Preseason Roundtable #3
By FBG Staff
May 24th, 2012

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Welcome to this edition of the 2012 Footballguys Roundtable. Feel free to eavesdrop as various staff members share their views on a range of topics in discussion format. This week, they touch on the following:

  • Offenses in decline?
  • Players returning from injury
  • Jets offense
  • Breakout candidates
  • Offenses in decline?

    During the preseason it's easy to be optimistic; but if we try to be as objective and realistic as we can, we should expect roughly half the league's offenses to do worse in 2012 than they did in 2011. Which teams are the primary candidates to fall into that group? Which teams do you think have taken a step back personnel-wise?

    STEPHEN HOLLOWAY: I project that both Miami and Minnesota will have worse offensive production for 2012 than they had in 2011. Even though each of these teams finished in the bottom half (Minnesota 18th in yardage and 13th in touchdowns, and Miami 22nd in yardage and 21st in touchdowns), neither of them has an abundance of offensive weapons or experience. Miami has a new head coach and a new offensive coordinator and could have a new quarterback. They have good running backs in Reggie Bush, Daniel Thomas, and Lamar Miller, but are devoid of talent at wide receiver and tight end. Unless they add to their receiving options before August, I see them facing a lot of eight-in-the-box and a continuous pass rush.

    Minnesota has better options at the receiving positions with Percy Harvin, John Carlson, and Kyle Rudolph, but they still fall well short of the NFL average. They have an awesome running back in Peterson, but he may not be ready at the beginning of the season. They also have a lot of youth on offense, including Christian Ponder at quarterback. I think that both of these teams decline offensively in 2012.

    WILL GRANT: I'll second Stephen's choice of Miami. They took a huge loss in giving up Brandon Marshall and did nothing on offense to replace him. Now add in a rookie quarterback in Ryan Tannehill that many people think the Dolphins reached on and have him compete against two guys who have never been impressive: David Garrard and Matt Moore. It's a formula for unimpressive performance.

    RYAN HESTER: I agree: a decrease in Miami's production should be expected. They had a shaky quarterback situation with steady-but-unspectacular Matt Moore leading the way last season, and the only thing they did to address it was draft rookie Ryan Tannehill. While he may end up a nice quarterback someday, Tannehill isn't going to set the league on fire as a rookie. The team also lacks good players in pass-catching roles. Brandon Marshall was traded, leaving the wide receiver cupboard pretty bare. And they don't have a "move" tight end who can be a mismatch for opposing defenses. Look for the Dolphins to struggle.

    WILL GRANT: I think the Chargers are also going to have a hard time returning to 2011 form on offense. They lost over 2,000 yards from scrimmage and 20 touchdowns with the departure of Vincent Jackson and Mike Tolbert. Not to mention almost 240 offensive touches. Ryan Matthews was dinged up last season, and probably can't add another 100 touches to his totals. Antonio Gates is entering his 10th season, and has struggled to stay healthy the last two years. Robert Meachem has never had more than 45 touches in any season. Eddie Royal had just 19 last year for Denver. Roscoe Parrish was on Injured Reserve for most of last season and hasn't played a full season since 2007. Phillip Rivers had his lowest passing touchdown total since 2007 with just 27, and had his career-worst season for interceptions with 20. Yet the Chargers still managed to finish in the Top 10 for offenses in 2012. Unless the sum is greater than its individual parts, the San Diego offense is going to slide this season.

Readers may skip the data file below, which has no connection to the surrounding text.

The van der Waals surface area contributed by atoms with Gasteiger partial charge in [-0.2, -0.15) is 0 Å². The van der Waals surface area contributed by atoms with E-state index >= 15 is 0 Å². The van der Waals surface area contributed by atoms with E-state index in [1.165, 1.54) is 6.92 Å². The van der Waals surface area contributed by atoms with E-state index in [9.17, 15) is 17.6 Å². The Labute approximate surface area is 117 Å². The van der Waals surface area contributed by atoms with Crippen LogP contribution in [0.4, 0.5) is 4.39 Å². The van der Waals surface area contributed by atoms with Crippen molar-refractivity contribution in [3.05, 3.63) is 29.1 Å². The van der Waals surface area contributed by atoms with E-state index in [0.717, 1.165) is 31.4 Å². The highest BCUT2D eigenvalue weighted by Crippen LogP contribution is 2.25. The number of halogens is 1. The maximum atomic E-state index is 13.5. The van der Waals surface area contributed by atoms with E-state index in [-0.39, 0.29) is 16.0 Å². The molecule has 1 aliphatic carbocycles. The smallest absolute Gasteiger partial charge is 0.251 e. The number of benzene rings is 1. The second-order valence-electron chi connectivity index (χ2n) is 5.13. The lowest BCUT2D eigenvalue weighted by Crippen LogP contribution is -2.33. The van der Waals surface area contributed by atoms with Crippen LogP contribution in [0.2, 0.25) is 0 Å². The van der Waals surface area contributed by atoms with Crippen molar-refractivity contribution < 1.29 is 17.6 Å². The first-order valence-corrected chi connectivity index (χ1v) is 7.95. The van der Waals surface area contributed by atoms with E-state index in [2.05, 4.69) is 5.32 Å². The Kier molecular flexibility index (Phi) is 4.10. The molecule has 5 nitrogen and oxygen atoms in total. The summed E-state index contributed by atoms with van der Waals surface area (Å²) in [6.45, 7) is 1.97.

MARK WIMER: Cleveland added rookie running back Trent Richardson, but they also saddled themselves with a 28-year old rookie quarterback in Brandon Weeden who hasn't played under center at all (as opposed to from the shotgun) during his college experience, creating a quarterback controversy with their less-than-stellar 2011 starter, Colt McCoy. This is a lose-lose proposition for the Browns passing game this year, in my opinion. Either they hand the job to Weeden, who'll struggle mightily in a Pro-style attack, or they play musical chairs all year between Weeden and McCoy, causing rhythm and timing problems between the quarterbacks and their wide receivers and tight ends. Neither scenario instills much hope for the Browns' passing game. They were 24th in the NFL last year in passing offense, with 3,090 net yards as a team, and that number has room to go down, in my opinion. We could see 2,800 yards passing as a team here, in my opinion. The poor prospects at quarterback mean that Greg Little WON'T be a breakout player this year; he'll struggle to get over 900 yards receiving in his second season, in my opinion.

    RYAN HESTER: I expect the New Orleans offense to decline in production. Part of this expectation is due to the fact that they were so prolific last season, it's hard to maintain (or surpass) their production. The bigger key to me, though, is the offseason turmoil for the organization. First, Drew Brees is one of the classiest guys in sports, but even he has to be wondering why his contract situation isn't resolved yet and getting frustrated that it's not. Second, Sean Payton is among the league's best play-callers, and he'll be suspended all season long. Without Payton, the team is going with TWO interim head coaches (first choice interim Joe Vitt will be suspended six games as well). A lack of continuity can hurt a season.